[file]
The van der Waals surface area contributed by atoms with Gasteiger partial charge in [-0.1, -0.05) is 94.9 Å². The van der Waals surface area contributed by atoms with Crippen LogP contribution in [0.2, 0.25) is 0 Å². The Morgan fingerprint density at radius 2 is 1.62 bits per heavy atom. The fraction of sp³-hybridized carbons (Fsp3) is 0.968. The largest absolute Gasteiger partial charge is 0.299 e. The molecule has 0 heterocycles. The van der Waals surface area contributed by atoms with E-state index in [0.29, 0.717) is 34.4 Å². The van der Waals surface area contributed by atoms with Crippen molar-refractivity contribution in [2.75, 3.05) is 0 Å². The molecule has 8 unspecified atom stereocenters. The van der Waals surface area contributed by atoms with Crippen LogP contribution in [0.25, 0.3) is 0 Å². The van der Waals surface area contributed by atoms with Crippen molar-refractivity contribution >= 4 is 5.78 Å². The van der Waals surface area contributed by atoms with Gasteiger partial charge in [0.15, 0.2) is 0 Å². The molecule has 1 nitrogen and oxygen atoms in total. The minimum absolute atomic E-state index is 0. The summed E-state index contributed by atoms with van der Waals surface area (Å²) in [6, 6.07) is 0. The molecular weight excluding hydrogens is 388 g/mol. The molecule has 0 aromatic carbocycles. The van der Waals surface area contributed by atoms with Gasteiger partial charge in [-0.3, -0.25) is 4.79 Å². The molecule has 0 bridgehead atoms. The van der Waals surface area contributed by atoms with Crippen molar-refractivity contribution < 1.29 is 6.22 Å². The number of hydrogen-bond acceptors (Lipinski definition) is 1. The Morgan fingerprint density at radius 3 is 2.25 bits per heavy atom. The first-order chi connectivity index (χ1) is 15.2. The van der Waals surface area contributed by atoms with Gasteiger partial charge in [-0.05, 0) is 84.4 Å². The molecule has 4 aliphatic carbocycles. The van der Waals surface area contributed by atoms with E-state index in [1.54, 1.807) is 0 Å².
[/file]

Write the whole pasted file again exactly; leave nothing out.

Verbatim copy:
The van der Waals surface area contributed by atoms with Gasteiger partial charge in [-0.1, -0.05) is 94.9 Å². The van der Waals surface area contributed by atoms with Crippen LogP contribution in [0.2, 0.25) is 0 Å². The Morgan fingerprint density at radius 2 is 1.62 bits per heavy atom. The fraction of sp³-hybridized carbons (Fsp3) is 0.968. The largest absolute Gasteiger partial charge is 0.299 e. The molecule has 0 heterocycles. The van der Waals surface area contributed by atoms with E-state index in [0.29, 0.717) is 34.4 Å². The van der Waals surface area contributed by atoms with Crippen molar-refractivity contribution in [2.75, 3.05) is 0 Å². The molecule has 8 unspecified atom stereocenters. The van der Waals surface area contributed by atoms with Crippen LogP contribution in [0.25, 0.3) is 0 Å². The van der Waals surface area contributed by atoms with Crippen molar-refractivity contribution >= 4 is 5.78 Å². The van der Waals surface area contributed by atoms with Gasteiger partial charge in [0.15, 0.2) is 0 Å². The molecule has 1 nitrogen and oxygen atoms in total. The minimum absolute atomic E-state index is 0. The summed E-state index contributed by atoms with van der Waals surface area (Å²) in [6, 6.07) is 0. The molecular weight excluding hydrogens is 388 g/mol. The molecule has 0 aromatic carbocycles. The van der Waals surface area contributed by atoms with Gasteiger partial charge in [-0.3, -0.25) is 4.79 Å². The molecule has 0 bridgehead atoms. The van der Waals surface area contributed by atoms with Crippen molar-refractivity contribution < 1.29 is 6.22 Å². The number of hydrogen-bond acceptors (Lipinski definition) is 1. The Morgan fingerprint density at radius 3 is 2.25 bits per heavy atom. The first-order chi connectivity index (χ1) is 15.2. The van der Waals surface area contributed by atoms with Gasteiger partial charge in [-0.05, 0) is 84.4 Å². The molecule has 4 aliphatic carbocycles. The van der Waals surface area contributed by atoms with E-state index in [1.54, 1.807) is 0 Å².